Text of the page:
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Health services merger is urged

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news Red Wing, 55066

Red Wing Minnesota 2760 North Service Drive / P.O. Box 15 55066

There was a time when Greg Schoener and Karen Main would never have agreed to merging their departments.

On Tuesday, however, they sat united before the Goodhue County Board and suggested consolidating the Public Health Service and Human Services offices by 2011.

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"We've been thinking about this now for a long time," said Main, who runs Public Health. "At one time, both of us would have rather fallen on our swords than say we would consider merging."

"But I feel good about what we came up with," Main said last week.

The memo to commissioners suggests employees from both departments move to one location on or before the end of 2009.

The departments are currently housed in different facilities about a block apart in downtown Red Wing near the Government Center.

A space study of existing facilities and potential new facilities will be completed over the next six months, according to the recommendation.

Commissioners on Tuesday asked Main and Schoener, who heads up the county's Human Services Department, to produce a cost estimate for the space study.

Schoener said most of that work will be done internally, but some outside help will be needed.

"I've seen this coming for a long time. It'll work, no doubt about it," Commissioner Richard Samuelson said. "But where are we going to house everyone? It's going to be a problem."

The county's Public Health and Welfare boards should also merge by the end of 2009, but departmental leadership will remain split. A director to oversee both departments should be selected by the end of 2011.

"We took our time putting this together and we give time for people who do the work to work out the details," Main said. "That's critical to making this work."

Previous county boards and department heads have examined the idea, to no avail.

Main said the pieces have fallen together this time thanks in large part to a meeting in April attended by more than 100 people.

Officials from several counties as well as local residents got together and talked about the benefits and disadvantages of merging or co-locating the two departments.

The "open spaces" meeting format, Main said, allowed employees countywide to talk as peers and put their own stamp on the merger process.

Schoener called the meeting a "pretty powerful event."

Main and Schoener both said a slow but steady approach that utilizes the talents of current employees is important to a smooth transition.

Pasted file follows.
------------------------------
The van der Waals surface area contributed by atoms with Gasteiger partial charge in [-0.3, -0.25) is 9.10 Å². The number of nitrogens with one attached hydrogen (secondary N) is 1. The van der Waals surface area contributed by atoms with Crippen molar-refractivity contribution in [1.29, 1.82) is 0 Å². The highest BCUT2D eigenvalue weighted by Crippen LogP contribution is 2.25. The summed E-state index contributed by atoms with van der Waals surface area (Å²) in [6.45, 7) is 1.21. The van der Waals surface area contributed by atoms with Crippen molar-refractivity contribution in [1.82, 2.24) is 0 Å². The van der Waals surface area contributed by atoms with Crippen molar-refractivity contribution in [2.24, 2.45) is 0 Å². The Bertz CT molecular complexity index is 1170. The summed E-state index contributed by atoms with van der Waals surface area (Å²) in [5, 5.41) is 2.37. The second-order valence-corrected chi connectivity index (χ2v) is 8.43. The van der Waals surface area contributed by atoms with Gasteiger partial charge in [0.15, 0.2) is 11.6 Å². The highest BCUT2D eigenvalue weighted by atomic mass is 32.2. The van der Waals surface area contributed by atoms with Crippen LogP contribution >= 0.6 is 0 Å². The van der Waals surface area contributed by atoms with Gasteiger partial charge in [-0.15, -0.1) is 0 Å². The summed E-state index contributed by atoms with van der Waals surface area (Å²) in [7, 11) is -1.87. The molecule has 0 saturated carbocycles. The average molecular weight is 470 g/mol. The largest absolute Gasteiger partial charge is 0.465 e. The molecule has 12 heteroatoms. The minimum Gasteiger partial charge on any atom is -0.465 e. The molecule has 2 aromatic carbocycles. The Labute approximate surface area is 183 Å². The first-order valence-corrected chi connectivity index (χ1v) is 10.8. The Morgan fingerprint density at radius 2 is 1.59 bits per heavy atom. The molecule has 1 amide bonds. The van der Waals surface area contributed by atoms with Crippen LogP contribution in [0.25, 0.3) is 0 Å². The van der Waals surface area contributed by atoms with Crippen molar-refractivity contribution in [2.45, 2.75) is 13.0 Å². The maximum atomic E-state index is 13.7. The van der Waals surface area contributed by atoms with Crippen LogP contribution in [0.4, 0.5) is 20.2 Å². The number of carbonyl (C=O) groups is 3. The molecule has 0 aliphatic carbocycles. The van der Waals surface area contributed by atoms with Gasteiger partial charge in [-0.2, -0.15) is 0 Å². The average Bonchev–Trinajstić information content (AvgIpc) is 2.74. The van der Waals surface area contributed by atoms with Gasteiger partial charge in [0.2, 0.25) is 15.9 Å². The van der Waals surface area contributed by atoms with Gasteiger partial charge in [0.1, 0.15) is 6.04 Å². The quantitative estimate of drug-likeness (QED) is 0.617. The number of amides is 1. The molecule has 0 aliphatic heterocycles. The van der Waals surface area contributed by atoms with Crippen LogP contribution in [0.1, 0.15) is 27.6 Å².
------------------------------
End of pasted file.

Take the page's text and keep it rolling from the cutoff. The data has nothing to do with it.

"We need to make this a grass-roots kind of project," Main said.

"Let the people who know how to do the work plan how it's going to operate. Let them figure it out."

Taking that all-in approach will not only be key to a successful local program but could make Goodhue County's merged departments a model

for the entire state, Main said.

Better for the public?

While April's meeting seemed to breathe new life into a stale topic, important questions still remain regarding the eventual merger.

Officials still don't know whether co-locating and merging the departments will save money. What is becoming clearer, however, is that putting employees together will mean better service for the public.

"This will really mean one-stop shopping," Commissioner Ted Seifert said.

Both departments provide health services to the community.

"It's really a continuum," Main said.

The difference, she added, is that "Public Health is invested in keeping people as healthy as possible. Human Services is invested in helping people when things have gone wrong."

According to the report submitted to commissioners, the departments "have a symbiotic relationship between their core missions."

Public Health focuses on the health of the community at large, while Human Services concentrates on the individual, the report states.

Merging the sometimes overlapping services will "increase the likelihood that services will be more available, affordable and accessible to the citizenry," according to the report.

Preparing for future

County commissioners made it one of their goals in both 2007 and 2008 to discuss possibilities for the departments.

Commissioners say they've received no complaints about how either department operates and that the request for a report wasn't solely driven by cost savings.

For Commissioner Dan Rechtzigel, the discussion seemed like a logical one, especially as Main and Schoener both edge closer to retirement.

"The question the board really had was where do we go when you two leave?" Rechtzigel said.

"Do we continue the standard operations or look at some sort of combination?

"When we lose these two invaluable resources, what do we do next?"

Goodhue County officials sent out a survey last year to each Minnesota county asking for input on their public health and human services departments.

Sixty-six counties responded; 17 reporting merged public health and human services divisions.

"Some are not really merged very effectively," Schoener said.

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